Transfer Of A Selected Single Blastocyst Optimizes The Chance Of A Healthy Term Baby: A Retrospective Population Based Study In Australia 2004-2007
- Oxford Univ Press
- Publication Type:
- Journal Article
- Human Reproduction, 2010, 25 (8), pp. 1996 - 2005
- Issue Date:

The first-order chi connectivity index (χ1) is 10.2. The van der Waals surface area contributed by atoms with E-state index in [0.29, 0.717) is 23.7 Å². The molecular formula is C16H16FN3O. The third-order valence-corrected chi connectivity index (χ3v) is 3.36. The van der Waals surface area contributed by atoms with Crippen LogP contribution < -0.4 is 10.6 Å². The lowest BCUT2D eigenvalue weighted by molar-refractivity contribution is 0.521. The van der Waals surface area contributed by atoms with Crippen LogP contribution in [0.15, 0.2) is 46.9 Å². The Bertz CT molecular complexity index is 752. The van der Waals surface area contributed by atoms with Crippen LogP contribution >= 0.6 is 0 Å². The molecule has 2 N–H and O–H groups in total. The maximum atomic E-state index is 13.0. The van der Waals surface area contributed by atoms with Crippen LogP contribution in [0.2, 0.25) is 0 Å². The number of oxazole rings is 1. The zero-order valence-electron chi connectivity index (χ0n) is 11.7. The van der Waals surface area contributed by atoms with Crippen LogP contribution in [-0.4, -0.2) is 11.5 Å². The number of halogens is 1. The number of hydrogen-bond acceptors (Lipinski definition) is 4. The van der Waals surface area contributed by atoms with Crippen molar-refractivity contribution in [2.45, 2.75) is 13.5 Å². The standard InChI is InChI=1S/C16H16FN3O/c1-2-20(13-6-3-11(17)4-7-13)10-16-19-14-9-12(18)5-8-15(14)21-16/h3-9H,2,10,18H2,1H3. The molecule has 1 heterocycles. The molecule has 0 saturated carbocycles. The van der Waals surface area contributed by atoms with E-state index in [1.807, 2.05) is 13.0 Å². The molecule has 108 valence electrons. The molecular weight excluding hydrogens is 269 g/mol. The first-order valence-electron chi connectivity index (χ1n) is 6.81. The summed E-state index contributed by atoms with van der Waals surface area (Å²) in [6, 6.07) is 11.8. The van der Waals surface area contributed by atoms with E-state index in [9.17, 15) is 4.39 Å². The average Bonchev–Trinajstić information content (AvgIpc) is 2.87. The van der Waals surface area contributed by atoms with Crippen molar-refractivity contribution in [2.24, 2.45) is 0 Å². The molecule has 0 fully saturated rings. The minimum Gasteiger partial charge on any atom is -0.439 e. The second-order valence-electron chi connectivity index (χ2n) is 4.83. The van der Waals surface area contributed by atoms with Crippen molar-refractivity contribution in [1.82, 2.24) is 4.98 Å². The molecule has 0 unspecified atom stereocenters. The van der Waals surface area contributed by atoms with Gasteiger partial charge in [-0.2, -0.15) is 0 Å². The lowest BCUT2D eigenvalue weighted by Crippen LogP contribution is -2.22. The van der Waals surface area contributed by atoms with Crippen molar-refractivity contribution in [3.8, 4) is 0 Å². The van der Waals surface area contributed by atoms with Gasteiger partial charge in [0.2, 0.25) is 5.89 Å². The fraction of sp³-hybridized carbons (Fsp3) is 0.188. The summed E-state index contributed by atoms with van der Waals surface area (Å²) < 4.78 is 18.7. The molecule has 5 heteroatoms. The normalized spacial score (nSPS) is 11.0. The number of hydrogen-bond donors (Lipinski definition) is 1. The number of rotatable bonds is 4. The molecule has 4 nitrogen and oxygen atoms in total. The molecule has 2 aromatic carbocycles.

The practice of single embryo transfer (SET) is highly accepted by clinicians in Australia. This study investigates whether the SET of blastocysts results in optimal perinatal outcomes. This retrospective population-based study included 34 035 single or double embryo transfer cycles in women who had their first fresh autologous treatment in Australia during 2004-2007. Pregnancy, live delivery and "healthy baby" (live born term singleton of >= 2500 g birthweight and survived for at least 28 days without a notified/reported congenital anomaly) rates per transfer cycle were compared in four groups: selective single embryo transfer (SSET), unselective single embryo transfer (USSET), selective double embryo transfer (SDET) and unselective double embryo transfer (USDET). Live delivery and "healthy baby" rates per transfer following SSET were further compared by number of embryos available. The analysis was stratified by woman"s age and stage of embryo development. The highest rates of live delivery and "healthy baby" per transfer cycle (46.2 and 38.0%) were achieved with transfer of a single blastocyst in women aged younger than 35 years. In women aged younger than 40 years, SSET had a significantly higher rate of "healthy baby" per transfer cycle than did SDET regardless of stage of embryo development. In woman aged younger than 35 years who had SSET, there was no significant difference in live delivery and "healthy baby" rates per transfer cycle whether two, three, four or five embryos were available. For all of these women, SSET of a cleavage embryo had significantly lower rates of live delivery and "healthy baby" per transfer cycle compared with SSET of a blastocyst where only two blastocysts were available. Consultation with the patient with respect to the advantage of extended culture and selective single blastocyst transfer will result in better success rates following assisted reproductive technology treatment in Australia.
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